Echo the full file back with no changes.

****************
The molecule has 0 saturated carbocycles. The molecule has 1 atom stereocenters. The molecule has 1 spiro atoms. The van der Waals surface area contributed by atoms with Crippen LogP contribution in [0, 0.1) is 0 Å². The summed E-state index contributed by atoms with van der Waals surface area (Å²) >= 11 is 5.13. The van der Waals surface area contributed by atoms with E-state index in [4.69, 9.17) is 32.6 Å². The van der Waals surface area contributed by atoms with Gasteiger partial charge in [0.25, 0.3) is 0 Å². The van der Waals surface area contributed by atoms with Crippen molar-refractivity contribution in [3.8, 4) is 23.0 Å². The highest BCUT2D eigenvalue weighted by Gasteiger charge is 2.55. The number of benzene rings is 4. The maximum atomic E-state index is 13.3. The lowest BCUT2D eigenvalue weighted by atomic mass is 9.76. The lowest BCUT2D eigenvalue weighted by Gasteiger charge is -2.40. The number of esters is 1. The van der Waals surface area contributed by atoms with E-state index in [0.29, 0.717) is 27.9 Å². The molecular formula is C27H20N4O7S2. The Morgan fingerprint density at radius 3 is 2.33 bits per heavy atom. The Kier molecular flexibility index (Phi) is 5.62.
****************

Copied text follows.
The molecule has 0 saturated carbocycles. The molecule has 1 atom stereocenters. The molecule has 1 spiro atoms. The van der Waals surface area contributed by atoms with Crippen LogP contribution in [0, 0.1) is 0 Å². The summed E-state index contributed by atoms with van der Waals surface area (Å²) >= 11 is 5.13. The van der Waals surface area contributed by atoms with E-state index in [4.69, 9.17) is 32.6 Å². The van der Waals surface area contributed by atoms with Gasteiger partial charge in [0.25, 0.3) is 0 Å². The van der Waals surface area contributed by atoms with Crippen molar-refractivity contribution in [3.8, 4) is 23.0 Å². The highest BCUT2D eigenvalue weighted by Gasteiger charge is 2.55. The number of benzene rings is 4. The maximum atomic E-state index is 13.3. The lowest BCUT2D eigenvalue weighted by atomic mass is 9.76. The lowest BCUT2D eigenvalue weighted by Gasteiger charge is -2.40. The number of esters is 1. The van der Waals surface area contributed by atoms with E-state index in [0.29, 0.717) is 27.9 Å². The molecular formula is C27H20N4O7S2. The Morgan fingerprint density at radius 3 is 2.33 bits per heavy atom. The Kier molecular flexibility index (Phi) is 5.62.